- Test your requirements -
Entitlement check 2024
Your naturalization check for 2024 - do you meet the requirements?
Can I become a naturalized citizen in Germany?
When it comes to German naturalization, it's not so easy to keep track of everything. There is a whole range of requirements prescribed by the Nationality Act (StAG). However, many of these requirements are set to change as a result of a bill proposed by the German government. Assessing the chances of success of an application for naturalization is therefore often fraught with uncertainty. Our naturalization check helps you overcome these uncertainties. With clear, simple questions, we go through the legal requirements for naturalization with you step by step.
Basics of the check
Our check is based on the applicable laws from the citizenship law, especially § 10 StAG. However, no test, no matter how well designed, can cover all eventualities. Therefore, you should note that this check is only a first indication and not a final legal assessment. Should you require such a well-founded legal assessment of your case, please do not hesitate to contact us! The same applies if you still have detailed questions that go beyond the scope of this check.
Duration of stay in Germany
The check begins with the question of how long you have lived in Germany. Only legal residence counts, i.e. it depends on when you have been in possession of a residence permit or a similar title. You must also have stayed in Germany without any significant interruptions. Stays abroad of up to six months are harmless. In principle, the law requires a residence period of eight years. However, by participating in an integration course, this period can be shortened to seven years, and by additional special integration achievements, such as a language level of B2, particularly good academic or professional performance, or voluntary work, even to six years. You can find out more about the length of stay here.
If you have not been in Germany long enough, it might be worth waiting until May 2024. This is because a law will then come into force that reduces the minimum period of residence to just five years, and in the special cases just mentioned to just three years. You can read more about these changes here.
Current residence permit
Next, we ask about the residence title you currently hold. This question is important because only people with certain residence titles can be naturalized. Anyone who holds an unlimited residence title, i.e. a settlement permit or a permit for permanent residence in the EU, can be naturalized. In the case of temporary residence titles, i.e. those that have to be renewed again and again, a distinction is made according to whether the title is intended to guarantee more than just temporary residence. You can find out more about residence titles for naturalization here.
You can find which paragraph your right of residence is based on on the front of your residence title card under "Remarks".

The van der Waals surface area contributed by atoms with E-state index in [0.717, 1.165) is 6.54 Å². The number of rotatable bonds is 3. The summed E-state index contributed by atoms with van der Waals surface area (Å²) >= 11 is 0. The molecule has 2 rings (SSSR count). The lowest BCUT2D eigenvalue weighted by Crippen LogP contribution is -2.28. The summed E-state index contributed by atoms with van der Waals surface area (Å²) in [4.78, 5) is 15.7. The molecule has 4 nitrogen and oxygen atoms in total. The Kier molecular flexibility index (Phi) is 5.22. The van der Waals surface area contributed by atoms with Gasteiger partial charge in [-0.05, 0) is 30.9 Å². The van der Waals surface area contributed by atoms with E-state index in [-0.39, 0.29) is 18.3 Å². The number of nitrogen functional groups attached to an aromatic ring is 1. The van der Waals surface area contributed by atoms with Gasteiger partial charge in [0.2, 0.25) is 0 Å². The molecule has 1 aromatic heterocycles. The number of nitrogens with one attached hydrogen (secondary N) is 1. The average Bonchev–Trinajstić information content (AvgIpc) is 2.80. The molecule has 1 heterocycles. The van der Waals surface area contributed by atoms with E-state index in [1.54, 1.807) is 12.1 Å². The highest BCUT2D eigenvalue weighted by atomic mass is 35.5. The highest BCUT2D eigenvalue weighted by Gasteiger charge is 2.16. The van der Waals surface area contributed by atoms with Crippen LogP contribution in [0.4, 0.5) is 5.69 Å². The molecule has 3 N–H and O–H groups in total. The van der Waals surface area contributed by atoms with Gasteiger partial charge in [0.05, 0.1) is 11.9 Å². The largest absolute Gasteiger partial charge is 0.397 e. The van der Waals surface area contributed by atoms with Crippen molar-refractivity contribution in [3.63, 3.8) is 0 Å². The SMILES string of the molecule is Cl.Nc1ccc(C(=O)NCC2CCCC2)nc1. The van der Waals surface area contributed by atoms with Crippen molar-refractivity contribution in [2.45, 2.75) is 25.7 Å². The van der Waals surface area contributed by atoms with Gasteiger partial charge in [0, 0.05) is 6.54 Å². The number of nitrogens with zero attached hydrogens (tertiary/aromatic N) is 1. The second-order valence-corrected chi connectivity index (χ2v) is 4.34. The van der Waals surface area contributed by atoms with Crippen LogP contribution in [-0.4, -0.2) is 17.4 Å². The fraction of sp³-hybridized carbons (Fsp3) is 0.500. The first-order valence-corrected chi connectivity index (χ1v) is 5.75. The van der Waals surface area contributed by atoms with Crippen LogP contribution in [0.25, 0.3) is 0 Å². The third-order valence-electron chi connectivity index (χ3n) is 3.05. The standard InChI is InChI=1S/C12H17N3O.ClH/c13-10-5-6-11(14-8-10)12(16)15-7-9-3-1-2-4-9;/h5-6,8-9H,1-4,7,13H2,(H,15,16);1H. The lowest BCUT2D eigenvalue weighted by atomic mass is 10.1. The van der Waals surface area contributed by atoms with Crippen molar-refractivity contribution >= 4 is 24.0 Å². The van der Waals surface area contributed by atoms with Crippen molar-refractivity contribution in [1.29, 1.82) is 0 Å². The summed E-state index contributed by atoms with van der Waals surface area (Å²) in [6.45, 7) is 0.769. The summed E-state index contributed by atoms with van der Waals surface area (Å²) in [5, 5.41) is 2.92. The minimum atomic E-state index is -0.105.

German educational qualifications
We ask about any schooling or vocational training in Germany because this can usually serve as proof of German language skills and knowledge of the legal and social system. Simply enter the highest degree they received in Germany here.
If you do not have any of the specified school or professional qualifications, then you must be able to present a language certificate for German at level B1 or higher and have passed the naturalization test in order to be naturalized.
If you want to be naturalized in Germany, you must be able to finance your living independently. That is why we ask whether you are currently receiving state assistance. It is important to note that only the receipt of benefits from the Social Code II (SGB II) and from the Social Code XII (SGB XII) is harmful. This includes, for example, unemployment benefit II, social assistance and basic benefits in the event of reduced earning capacity or old age. Other benefits that are not regulated in either SGB II or SGB XII, such as unemployment benefit I, child benefit, parental allowance or BAföG, do not prevent a claim for naturalization. You can find more information on the topic of subsistence here.
Family status and children
We ask about your marital status - single, married, divorced or widowed - and your children for several reasons. If you have a spouse or children who do not yet have German citizenship, for example, you could think about co-naturalization. In this case, these family members can naturalize together with you and under easier conditions. It is also important to know whether you have a spouse or children, as their livelihood must also be secured.
Salary and pension contributions
We also ask for your current monthly salary after deduction of taxes and contributions. This provides a good estimate of whether your livelihood is secure.
Since your livelihood should also be independently secured in old age, we also ask how many years you have already paid contributions into the German pension fund. As an alternative to this statutory pension, however, a private pension plan can also serve as proof.
Here you can learn more about the topic of livelihood.
Valid national passport
Finally, we ask whether you are in possession of a valid national passport. If you want to become a naturalized citizen, your identity and nationality must be clarified. As a rule, this clarification takes place with a valid passport. However, in justified individual cases, other documents may be sufficient if it is impossible or unreasonable to obtain a passport. We have summarized the exact procedure in such cases for you here.